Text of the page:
US 301 Stream Restoration

Purpose: Restore a 1,600 foot stream that had been eroded from increased stormwater runoff after the construction of the weigh station on Highway 301, resulting in 30 ft deep cuts in what once was a natural stream.

Project: A series of rock stepped pools, followed by regenerative bioretention beds slow and infiltrate storm flow, thereby reducing the erosive energy as it moves downstream. This creates a cleaner and more docile stream entering the Sassafras. Additionally, eroded outer meander bends of the stream that had become sharp hairpin turns due to the increased flow of strormwater were relocated and stabilized. Cross veins and veins were constructed along the stream to redirect flow to the natural channel in areas where the stream had been cutting into the surrounding banks and to maximize riffle, run and pool habitat and biodiversity.

 Bioretention measures will also be installed upstream of the restoration in order to filter and infiltrate excessive stormwater originating from the highway and weigh station. Runoff source control measures including concrete swale removal, bioswales with stepping check dams, rock step pools, and regenerative bioretention conveyances are proposed along Route 301 in the median and right of way, and at the tributary headwater areas.

Cost: $880,000 funded by Maryland DNR, Maryland State Highway Administration, and the Natural Resource Conservation Service

Pollution Reductions: 35 lbs of nitrogen, 465 lbs of phosphorus, and 105 tons of sediment annually. 

Worton Wetland and TREEmendous Habitat Creation

15,000 Native Plants, 1.27 Acres of Wetlands, 2,671 Square Foot Rain Garden, Immeasurable Impact.

Purpose: Remove nutrient and sediment pollution from Rileys Mill Creek and create wetland habitat.

Project: ShoreRivers installed a 1.27-acre wetland in Worton Park Recreational Area, Kent County, that filters non-point source pollution from 120.2 acres of public park and agricultural land situated at the headwaters of Riley’s Mill Stream, an impaired tributary to the Chester River. The project is a partnership between ShoreRivers, Partnerships for Ecological Restoration, Kent County High School, Kent County, and the Maryland Department of Natural Resources. The wetland is located on county-owned land and drains 120.2 acres comprised mainly of turf grass and ball fields with minimal acreage of paved surfaces and agricultural. The wetland is located in Kent County’s largest public park with Kent County High School immediately adjacent, providing lasting educational and enjoyment opportunities for students and park-users. In addition, the Worton Park wetland project complements the 10 acres of trees and shrubs planted in 2014-2015 in the Park and the adjacent Kent County High School property using DNR Stream Restoration funding. Together, the tree planting and wetland installation will reduce non-point source nutrient and sediment pollution to local waters, create native habitat, beautify the school and park, and serve as a demonstration project for students and park-users.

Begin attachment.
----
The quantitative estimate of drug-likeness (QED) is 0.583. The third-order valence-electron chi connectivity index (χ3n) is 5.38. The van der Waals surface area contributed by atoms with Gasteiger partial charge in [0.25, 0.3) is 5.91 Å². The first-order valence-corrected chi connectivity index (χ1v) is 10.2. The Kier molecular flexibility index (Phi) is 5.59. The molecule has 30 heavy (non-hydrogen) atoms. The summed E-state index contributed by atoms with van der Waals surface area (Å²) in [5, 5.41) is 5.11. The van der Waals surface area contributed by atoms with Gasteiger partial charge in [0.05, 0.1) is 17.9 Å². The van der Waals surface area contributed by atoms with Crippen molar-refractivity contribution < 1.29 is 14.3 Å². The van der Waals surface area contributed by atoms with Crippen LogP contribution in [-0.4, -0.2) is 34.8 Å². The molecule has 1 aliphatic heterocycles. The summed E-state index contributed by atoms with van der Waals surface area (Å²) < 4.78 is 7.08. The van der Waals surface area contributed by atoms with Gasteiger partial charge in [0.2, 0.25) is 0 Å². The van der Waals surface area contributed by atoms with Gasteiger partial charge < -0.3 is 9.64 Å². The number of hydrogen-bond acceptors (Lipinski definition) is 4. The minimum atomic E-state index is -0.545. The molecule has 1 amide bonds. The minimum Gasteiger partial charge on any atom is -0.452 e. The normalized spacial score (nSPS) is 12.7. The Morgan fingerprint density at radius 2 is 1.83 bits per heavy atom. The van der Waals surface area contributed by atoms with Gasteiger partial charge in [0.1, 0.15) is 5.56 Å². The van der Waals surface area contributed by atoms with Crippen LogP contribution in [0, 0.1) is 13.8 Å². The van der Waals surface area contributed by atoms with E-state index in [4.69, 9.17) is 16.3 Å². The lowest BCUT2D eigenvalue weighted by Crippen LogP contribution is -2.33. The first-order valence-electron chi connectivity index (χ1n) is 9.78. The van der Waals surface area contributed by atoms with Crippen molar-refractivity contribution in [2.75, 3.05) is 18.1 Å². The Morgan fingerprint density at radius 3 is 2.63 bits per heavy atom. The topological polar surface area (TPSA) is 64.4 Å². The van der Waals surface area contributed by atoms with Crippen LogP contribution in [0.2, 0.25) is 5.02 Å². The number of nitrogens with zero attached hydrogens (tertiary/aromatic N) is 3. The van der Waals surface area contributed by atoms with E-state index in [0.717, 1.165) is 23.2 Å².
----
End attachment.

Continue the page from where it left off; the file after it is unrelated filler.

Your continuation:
The Worton Park Wetland finished well under budget. ShoreRivers received an approved modification request to reallocate funds to a new project – the Church Hill Elementary School (CHES) Bioretention Area. During the summer of 2017, ShoreRivers constructed a 2,671 square foot bioretention area and completed the associated grading that provides stormwater treatment for a 3.42 acre drainage area that is 20.9% impervious area. Additionally, the bioretention area provides valuable habitat and educational opportunities for the school and community.    

Pollution Reductions: 153 lbs of Nitrogen, 11 lbs of Phosphorus, and 1345 lbs of sediment annually.